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Publication numberUS8091618 B2
Publication typeGrant
Application numberUS 11/981,082
Publication dateJan 10, 2012
Filing dateOct 31, 2007
Priority dateOct 1, 2001
Also published asCN1561448A, CN100380083C, EP1432955A2, EP1432955A4, EP2275766A1, US7308932, US20040251010, US20080135219, WO2003029744A2, WO2003029744A3, WO2003029744B1
Publication number11981082, 981082, US 8091618 B2, US 8091618B2, US-B2-8091618, US8091618 B2, US8091618B2
InventorsCha P. Doh, Kwok-Shun Cheng, Alicia Briggs LaForge
Original AssigneeEntegris, Inc.
Export CitationBiBTeX, EndNote, RefMan
External Links: USPTO, USPTO Assignment, Espacenet
Exchange apparatus
US 8091618 B2
Abstract
An exchange apparatus comprised of hollow perfluorinated thermoplastic tubes fusion bonded into a perfluorinated thermoplastic material to form unified terminal end blocks is disclosed. The hollow tubes are shaped by plaiting the tubes into cords and thermally annealing the cords to set the bends of the plait. The apparatus can have a housing bonded to the unified terminal end blocks. In use a first fluid enters the hollow tubes at openings in a first unified terminal end block, flows through the lumens of the tubes, and exits the tubes through a second unified terminal end block. A second fluid enters the housing, is separated from the first fluid by the wall of the tubes, and substantially fills the space between the inner wall of the housing and the outer diameters of the hollow tubes. Energy is transferred between the first and second fluids through the tube walls.
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Claims(11)
1. An exchange apparatus comprising:
a perfluorinated thermoplastic housing;
cords of two or more non-porous perfluorinated thermoplastic hollow tubes, said cords having a shape set by thermal annealing, the non-porous perfluorinated hollow tubes in said cords having a first end portion and a second end portion and hollows passing therebetween;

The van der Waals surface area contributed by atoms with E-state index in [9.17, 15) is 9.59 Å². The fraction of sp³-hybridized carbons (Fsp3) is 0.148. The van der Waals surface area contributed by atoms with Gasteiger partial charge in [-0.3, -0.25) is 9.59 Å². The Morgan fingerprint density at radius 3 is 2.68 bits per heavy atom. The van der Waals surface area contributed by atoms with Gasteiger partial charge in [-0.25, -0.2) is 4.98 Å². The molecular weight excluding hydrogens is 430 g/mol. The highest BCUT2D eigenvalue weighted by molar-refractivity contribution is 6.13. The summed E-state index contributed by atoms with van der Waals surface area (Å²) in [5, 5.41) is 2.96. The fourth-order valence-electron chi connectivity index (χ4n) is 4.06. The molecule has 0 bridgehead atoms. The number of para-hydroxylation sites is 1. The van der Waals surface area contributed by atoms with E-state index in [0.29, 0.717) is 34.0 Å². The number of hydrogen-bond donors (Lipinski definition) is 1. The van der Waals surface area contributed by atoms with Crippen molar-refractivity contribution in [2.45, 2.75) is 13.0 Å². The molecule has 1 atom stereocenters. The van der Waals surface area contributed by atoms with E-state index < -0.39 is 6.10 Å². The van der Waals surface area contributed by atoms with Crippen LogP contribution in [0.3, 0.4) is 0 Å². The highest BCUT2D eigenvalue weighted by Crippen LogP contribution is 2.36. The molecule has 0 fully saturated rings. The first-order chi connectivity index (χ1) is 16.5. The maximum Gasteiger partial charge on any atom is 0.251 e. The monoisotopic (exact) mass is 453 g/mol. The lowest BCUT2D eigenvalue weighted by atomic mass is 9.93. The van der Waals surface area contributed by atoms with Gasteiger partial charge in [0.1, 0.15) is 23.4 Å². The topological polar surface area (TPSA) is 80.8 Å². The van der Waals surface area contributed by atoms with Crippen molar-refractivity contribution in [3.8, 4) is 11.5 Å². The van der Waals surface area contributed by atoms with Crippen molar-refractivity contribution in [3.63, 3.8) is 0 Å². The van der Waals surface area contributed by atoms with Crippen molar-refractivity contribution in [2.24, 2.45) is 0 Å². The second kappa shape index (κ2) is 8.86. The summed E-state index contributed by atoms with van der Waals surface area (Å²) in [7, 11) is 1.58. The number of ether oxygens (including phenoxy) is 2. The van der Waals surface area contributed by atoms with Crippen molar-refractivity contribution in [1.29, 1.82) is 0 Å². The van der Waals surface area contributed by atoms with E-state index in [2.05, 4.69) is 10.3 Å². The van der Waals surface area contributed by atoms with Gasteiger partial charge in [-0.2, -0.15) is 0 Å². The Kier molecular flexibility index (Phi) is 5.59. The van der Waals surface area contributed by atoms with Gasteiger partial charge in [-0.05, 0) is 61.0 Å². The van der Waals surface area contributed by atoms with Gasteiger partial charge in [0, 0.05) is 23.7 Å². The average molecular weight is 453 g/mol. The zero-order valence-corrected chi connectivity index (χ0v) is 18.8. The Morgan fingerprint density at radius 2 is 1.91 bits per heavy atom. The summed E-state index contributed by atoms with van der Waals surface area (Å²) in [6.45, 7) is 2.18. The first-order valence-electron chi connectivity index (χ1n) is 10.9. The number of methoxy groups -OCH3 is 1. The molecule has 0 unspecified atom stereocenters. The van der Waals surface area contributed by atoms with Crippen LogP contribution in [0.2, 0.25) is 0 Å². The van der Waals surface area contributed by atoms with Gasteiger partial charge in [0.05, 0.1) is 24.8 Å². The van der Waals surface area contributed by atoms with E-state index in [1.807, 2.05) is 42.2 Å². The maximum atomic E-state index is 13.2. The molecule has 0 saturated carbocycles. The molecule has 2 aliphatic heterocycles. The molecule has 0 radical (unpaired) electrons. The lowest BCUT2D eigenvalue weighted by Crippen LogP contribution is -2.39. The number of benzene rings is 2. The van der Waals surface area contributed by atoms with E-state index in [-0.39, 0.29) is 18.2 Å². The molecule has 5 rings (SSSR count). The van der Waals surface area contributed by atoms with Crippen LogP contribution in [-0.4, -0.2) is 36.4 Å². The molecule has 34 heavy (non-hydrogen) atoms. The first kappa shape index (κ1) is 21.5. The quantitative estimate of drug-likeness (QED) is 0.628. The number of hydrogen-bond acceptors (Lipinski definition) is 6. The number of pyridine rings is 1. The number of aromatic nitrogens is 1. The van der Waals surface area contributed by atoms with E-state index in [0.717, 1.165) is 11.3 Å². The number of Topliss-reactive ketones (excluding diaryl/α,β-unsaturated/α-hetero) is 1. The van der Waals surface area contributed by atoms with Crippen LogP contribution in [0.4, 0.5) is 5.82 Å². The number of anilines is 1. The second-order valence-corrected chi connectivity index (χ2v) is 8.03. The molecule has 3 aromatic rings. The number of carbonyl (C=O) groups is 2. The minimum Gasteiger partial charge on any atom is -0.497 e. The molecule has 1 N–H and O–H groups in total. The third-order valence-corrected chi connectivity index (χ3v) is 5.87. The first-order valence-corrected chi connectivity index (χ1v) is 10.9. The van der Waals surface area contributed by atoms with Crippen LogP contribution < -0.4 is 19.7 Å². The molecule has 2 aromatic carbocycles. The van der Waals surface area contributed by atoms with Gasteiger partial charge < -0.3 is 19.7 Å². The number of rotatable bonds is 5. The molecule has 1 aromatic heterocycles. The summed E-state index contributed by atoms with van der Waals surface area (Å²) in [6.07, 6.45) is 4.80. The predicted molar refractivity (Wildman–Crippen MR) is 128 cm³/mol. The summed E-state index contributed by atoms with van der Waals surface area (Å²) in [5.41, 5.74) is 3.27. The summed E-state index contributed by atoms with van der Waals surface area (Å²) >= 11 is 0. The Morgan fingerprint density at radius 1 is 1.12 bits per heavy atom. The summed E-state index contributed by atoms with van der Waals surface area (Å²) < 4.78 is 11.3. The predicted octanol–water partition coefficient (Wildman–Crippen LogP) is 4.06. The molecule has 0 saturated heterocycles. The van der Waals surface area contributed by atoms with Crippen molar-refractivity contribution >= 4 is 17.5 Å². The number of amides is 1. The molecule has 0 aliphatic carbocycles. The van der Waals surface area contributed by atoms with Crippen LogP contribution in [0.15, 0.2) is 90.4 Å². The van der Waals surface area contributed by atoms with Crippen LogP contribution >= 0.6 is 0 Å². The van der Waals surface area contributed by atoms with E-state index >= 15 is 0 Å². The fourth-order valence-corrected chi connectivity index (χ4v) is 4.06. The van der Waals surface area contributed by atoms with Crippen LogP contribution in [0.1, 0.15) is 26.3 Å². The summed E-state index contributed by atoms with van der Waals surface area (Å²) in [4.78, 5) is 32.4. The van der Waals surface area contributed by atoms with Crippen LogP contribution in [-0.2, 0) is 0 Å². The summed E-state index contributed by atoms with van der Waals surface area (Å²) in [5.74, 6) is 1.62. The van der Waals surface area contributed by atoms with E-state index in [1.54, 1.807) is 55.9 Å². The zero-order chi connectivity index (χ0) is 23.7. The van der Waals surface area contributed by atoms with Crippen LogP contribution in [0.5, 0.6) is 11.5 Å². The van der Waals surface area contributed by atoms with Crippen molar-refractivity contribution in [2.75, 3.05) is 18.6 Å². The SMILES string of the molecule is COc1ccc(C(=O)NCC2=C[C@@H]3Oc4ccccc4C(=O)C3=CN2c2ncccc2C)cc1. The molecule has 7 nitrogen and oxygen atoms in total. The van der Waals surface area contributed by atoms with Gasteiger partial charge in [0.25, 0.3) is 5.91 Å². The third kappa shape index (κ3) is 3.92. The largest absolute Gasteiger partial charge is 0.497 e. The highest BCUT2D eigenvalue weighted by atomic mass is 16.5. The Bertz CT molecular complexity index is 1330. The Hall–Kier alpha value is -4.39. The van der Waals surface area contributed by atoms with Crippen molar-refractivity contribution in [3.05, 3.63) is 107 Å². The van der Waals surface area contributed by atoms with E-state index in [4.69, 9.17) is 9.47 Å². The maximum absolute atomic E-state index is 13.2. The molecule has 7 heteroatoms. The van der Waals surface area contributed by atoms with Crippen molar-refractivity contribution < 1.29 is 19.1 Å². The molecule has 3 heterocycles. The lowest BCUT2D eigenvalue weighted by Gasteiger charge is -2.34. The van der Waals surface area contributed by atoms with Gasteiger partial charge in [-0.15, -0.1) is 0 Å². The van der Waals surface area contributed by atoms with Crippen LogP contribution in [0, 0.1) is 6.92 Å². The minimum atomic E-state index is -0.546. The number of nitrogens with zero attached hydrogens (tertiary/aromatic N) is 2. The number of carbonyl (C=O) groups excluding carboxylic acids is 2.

the first end portions of said non-porous perfluorinated thermoplastic hollow tubes being fusion bonded at least at a periphery of said non-porous perfluorinated thermoplastic hollow tubes through a perfluorinated thermoplastic resin to form a first unified terminal end block in which the end portions of said non-porous perfluorinated thermoplastic hollow tubes are fluid tightly bonded together in a fused fashion with the perfluorinated thermoplastic resin; said second end portions of said non-porous perfluorinated thermoplastic hollow tubes being fusion bonded at least at a periphery of said non-porous perfluorinated thermoplastic hollow tubes through a perfluorinated thermoplastic resin to form a second unified terminal end block in which the end portions of said non-porous perfluorinated thermoplastic hollow tubes are fluid tightly bonded together in a fused fashion with the perfluorinated thermoplastic resin;
said first unified terminal end block and said second unified terminal end block having through hole communication with the hollows of the unbonded portions of said non-porous perfluorinated thermoplastic hollow tubes;
said first unified terminal end block having a first fluid inlet connection to supply a first fluid to said non-porous perfluorinated thermoplastic hollow tubes and said second unified terminal end block having a first fluid outlet connection to remove said first fluid from said non-porous perfluorinated thermoplastic hollow tubes;
said perfluorinated thermoplastic housing fusion bonded with said perfluorinated thermoplastic resin to form a single entity of fusion bonded perfluorinated thermoplastic materials;
said perfluorinated thermoplastic housing having a first housing port wherein a second fluid enters the exchange apparatus and a second housing port wherein said second fluid exits the housing.
2. The apparatus of claim 1, wherein a packing density of said non-porous perfluorinated thermoplastic hollow tubes ranges from 20 to 60 percent by volume.
3. The apparatus of claim 1, wherein said non-porous perfluorinated thermoplastic hollow tubes are comprised of a thermoplastic or a blend thereof chosen from the group consisting of polytetrafluoroethylene-co-perfluoromethylvinylether, polytetrafluoroethylene-co-perfluoropropylvinylether, polytetrafluoroethylene-co-hexafluoropropylene, and polyvinylidine fluoride.
4. The apparatus of claim 1 wherein said non-porous perfluorinated thermoplastic hollow tubes are impregnated with a thermally conductive material.
5. A method comprising: